CAIRO: The family of jailed Al-Jazeera journalist Mohamed Fahmy is seeking different legal procedures to secure his release to receive better treatment for a broken arm and hepatitis C virus, his fiancé Marwa Omara told The Cairo Post Thursday.
“We hope Fahmy will be released due to his health condition, as he needs to undergo an operation for his broken arm and receive specific hepatitis C treatment. We are seeking now to get him out through either the new deportation law or to put him on bail pending the case,” said Omran.
She said that Fahmy had previously undergone an operation under the auspices of the prison authority, but added that Fahmy still needs medical care for his arm that is not available in prison.
Egyptian-Canadian Fahmy and two of his colleagues, Australian Peter Greste and Egyptian Baher Mohamed, had their conviction on charges of broadcasting false news overturned Jan. 1 in response to an appeal filed. The case will be retried, the date of which has not yet been determined.
She said the families of the three journalists were happy when the appeal was accepted, but they were hoping for at least a release on bail, to see their relatives.
The families of both Greste and Fahmy, the two journalists with foreign nationalities, have announced that they are seeking extradition, in what appears to be taking advantage of Sisi’s recent deportation law, which allows him to send non-Egyptian defendants to their home countries to be tried or serve a sentence.
With the nationality restrictions, the Egyptian journalist Baher Mohamed has been left with limited options.
“This [deportation] law came in favor of the case. We have already applied for deporting Fahmy to Canada in a request submitted to the President and the public prosecution, and the request is being processed now before the Egyptian authorities,” said Fahmy’s fiancé Omara. Since the deportation decree is still new, with little understood about its regulation, Omara said, “we are moving step by step parallel to each development unravels in the case.”
Omara said that Fahmy’s deportation is “one of the best options” in front of his family, as the retrial might take months to begin. Another route is a release on bail, which will require the family wait until the new court session is convened to submit a request.
Some lawyers believe the case will not take long before being heard in court due to the international attention.
Lawyer Shaaban Saeed told The Cairo Post that if the judiciary released the three journos “[the judiciary] is then satisfying justice as the three journalists have been wronged; the public opinion as the three are jailed over freedom of expression –related charges and the regime, which is also seeking a way to get them out.”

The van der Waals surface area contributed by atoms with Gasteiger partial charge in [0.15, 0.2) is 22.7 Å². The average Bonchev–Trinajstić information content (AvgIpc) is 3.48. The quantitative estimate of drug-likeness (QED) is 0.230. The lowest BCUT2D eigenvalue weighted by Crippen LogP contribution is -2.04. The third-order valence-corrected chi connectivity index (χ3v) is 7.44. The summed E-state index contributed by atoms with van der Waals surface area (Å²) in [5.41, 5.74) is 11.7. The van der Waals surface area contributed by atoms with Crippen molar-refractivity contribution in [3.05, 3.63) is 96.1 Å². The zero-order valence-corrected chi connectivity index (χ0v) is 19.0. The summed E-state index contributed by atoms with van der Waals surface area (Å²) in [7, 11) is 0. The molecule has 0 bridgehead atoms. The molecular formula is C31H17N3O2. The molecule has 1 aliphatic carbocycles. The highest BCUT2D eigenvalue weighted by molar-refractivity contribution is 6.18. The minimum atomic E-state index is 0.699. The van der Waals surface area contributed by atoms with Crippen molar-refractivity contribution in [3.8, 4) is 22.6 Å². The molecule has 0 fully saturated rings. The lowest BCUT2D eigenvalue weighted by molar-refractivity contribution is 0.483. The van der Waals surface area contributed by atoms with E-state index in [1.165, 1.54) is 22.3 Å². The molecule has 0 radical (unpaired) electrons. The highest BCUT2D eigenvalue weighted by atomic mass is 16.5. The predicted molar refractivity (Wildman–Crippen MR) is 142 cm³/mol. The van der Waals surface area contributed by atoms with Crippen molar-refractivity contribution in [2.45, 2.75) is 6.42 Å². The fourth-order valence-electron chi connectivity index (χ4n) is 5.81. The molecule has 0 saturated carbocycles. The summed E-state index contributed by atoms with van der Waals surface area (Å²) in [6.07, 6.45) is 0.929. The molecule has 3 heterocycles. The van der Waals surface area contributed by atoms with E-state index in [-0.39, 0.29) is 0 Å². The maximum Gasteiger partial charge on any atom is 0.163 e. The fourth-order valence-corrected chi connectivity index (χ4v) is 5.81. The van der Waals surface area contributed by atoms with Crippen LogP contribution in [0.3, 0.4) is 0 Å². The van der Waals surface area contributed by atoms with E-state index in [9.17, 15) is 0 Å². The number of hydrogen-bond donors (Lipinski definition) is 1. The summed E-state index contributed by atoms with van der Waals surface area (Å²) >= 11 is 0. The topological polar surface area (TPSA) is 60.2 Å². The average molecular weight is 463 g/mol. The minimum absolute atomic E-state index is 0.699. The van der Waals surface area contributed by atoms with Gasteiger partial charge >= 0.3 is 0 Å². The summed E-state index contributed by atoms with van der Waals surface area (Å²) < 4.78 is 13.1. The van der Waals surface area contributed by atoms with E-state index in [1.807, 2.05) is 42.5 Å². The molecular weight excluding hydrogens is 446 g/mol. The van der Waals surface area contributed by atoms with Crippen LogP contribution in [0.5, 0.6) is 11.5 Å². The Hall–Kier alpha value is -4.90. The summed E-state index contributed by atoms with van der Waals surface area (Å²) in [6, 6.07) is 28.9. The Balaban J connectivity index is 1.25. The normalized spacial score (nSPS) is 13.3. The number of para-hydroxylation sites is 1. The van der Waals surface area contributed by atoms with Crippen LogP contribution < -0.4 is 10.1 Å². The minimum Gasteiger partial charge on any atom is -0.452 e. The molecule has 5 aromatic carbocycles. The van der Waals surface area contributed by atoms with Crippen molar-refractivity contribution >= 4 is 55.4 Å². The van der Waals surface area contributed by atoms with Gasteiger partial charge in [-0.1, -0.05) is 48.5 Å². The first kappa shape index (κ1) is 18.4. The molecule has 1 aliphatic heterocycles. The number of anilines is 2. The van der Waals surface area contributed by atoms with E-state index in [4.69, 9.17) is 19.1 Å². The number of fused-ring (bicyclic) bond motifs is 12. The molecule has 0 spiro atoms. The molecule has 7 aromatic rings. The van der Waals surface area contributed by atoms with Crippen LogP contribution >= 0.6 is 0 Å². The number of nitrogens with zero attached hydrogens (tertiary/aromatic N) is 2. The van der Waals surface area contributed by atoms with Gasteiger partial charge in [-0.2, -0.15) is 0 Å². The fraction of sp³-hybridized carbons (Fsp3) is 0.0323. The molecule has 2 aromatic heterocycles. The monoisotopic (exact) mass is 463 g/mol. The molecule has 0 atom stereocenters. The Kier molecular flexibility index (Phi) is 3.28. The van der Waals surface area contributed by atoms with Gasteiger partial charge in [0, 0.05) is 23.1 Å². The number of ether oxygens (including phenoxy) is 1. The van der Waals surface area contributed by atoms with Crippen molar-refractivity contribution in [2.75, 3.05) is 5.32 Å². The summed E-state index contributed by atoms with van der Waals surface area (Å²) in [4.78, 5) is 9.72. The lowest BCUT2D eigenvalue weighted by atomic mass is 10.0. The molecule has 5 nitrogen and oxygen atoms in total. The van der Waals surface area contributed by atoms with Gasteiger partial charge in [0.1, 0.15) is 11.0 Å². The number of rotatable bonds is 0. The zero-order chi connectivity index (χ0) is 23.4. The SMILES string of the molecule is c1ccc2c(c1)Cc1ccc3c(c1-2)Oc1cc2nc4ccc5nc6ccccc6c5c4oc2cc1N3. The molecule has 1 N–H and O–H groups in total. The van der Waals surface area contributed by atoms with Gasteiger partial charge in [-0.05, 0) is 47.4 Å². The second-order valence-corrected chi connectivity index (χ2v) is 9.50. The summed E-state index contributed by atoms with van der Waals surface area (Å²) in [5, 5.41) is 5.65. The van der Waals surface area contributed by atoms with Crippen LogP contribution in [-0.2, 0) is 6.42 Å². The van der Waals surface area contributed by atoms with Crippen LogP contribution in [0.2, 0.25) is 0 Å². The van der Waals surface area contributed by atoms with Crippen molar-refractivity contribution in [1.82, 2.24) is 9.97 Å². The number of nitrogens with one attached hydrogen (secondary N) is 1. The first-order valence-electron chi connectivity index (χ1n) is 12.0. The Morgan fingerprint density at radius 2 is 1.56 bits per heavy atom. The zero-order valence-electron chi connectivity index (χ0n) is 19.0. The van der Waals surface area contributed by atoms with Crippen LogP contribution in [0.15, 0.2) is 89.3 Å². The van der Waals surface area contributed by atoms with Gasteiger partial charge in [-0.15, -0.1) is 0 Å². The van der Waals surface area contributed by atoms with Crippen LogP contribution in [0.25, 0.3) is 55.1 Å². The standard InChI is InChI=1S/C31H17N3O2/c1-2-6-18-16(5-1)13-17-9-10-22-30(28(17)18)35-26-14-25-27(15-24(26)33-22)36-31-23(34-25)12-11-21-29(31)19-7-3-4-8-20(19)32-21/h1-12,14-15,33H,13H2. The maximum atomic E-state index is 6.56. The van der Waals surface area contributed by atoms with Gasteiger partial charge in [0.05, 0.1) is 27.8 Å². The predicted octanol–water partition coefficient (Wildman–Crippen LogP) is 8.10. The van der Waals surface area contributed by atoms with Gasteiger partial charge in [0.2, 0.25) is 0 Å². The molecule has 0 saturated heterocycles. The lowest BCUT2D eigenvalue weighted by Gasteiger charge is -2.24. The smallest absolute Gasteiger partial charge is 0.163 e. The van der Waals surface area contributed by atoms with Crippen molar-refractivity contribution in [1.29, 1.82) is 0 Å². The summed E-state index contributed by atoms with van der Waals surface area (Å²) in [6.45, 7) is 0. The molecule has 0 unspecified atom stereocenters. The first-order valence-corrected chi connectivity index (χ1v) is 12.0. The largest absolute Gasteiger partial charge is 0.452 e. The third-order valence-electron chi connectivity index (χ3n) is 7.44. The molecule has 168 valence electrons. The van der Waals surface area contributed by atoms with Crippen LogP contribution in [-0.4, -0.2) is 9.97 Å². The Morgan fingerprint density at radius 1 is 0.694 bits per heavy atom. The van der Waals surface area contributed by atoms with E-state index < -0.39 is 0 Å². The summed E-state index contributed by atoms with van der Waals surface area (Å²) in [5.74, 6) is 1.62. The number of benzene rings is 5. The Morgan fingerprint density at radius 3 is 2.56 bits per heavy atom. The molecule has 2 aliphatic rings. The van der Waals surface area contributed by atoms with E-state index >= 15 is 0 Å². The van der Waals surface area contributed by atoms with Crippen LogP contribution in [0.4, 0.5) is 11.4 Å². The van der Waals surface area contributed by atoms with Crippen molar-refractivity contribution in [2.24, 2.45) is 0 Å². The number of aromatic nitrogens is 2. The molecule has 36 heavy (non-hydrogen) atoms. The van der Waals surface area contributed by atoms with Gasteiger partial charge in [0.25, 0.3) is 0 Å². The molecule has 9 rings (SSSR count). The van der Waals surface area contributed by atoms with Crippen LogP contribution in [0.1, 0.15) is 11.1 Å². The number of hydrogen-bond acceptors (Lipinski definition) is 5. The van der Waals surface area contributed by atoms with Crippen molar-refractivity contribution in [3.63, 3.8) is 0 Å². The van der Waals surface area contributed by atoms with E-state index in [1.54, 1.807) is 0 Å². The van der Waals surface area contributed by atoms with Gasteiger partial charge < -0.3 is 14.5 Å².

The three journalists were sentenced in June 2014 to between seven to 10 years in prison over charges of spreading false news in favor of a terrorist group, in reference to the Muslim Brotherhood. They denied their charges and have denounced the trial as a “sham.”
Datelined “Torah,” a prison where the three are kept in custody, Fahmy wrote an opinion article that appeared on Jan. 6 in The New York Times, titled “Al Jazeera Journalists Are Not Egypt’s Enemies,” where he said his case was manipulated amid a “geopolitical game.”
“The government of President Abdel Fatah al-Sisi chose to view us as agents of a malicious political agenda. In reality, we are closer to being hostages,” wrote Fahmy.
He also wrote, “Despite the banning of Al Jazeera Mubasher Misr, I accepted the challenge to run the Al Jazeera English bureau because I trusted the professionalism of its journalists and because I believed the Egyptian government would respect the difference between the two channels.”
Knowing the distinction between both Arabic and English versions of Al-Jazeera broadcast, Fahmy said in his article that he “emphasized to the management in Qatar that none of our reports should be dubbed in Arabic.”
It was not possible to reach Lawyer Amal Clooney, who represents Fahmy, as she refrains from giving press statements at the meantime, said Fahmy’s fiancé Omara.
“[Clooney] is a kind friend of Fahmy and her recent [press statements] were only to deny wrong reports taken on her behalf as she cares for the interest of Fahmy’s case,” added Omara.
Omara said that, in Fahmy’s case, “The lawyers believe in Fahmy’s acquittal and innocence that most of them have reduced their fees,” adding that Clooney has cut her fees by about 90 percent and that she is only getting “symbolic” payment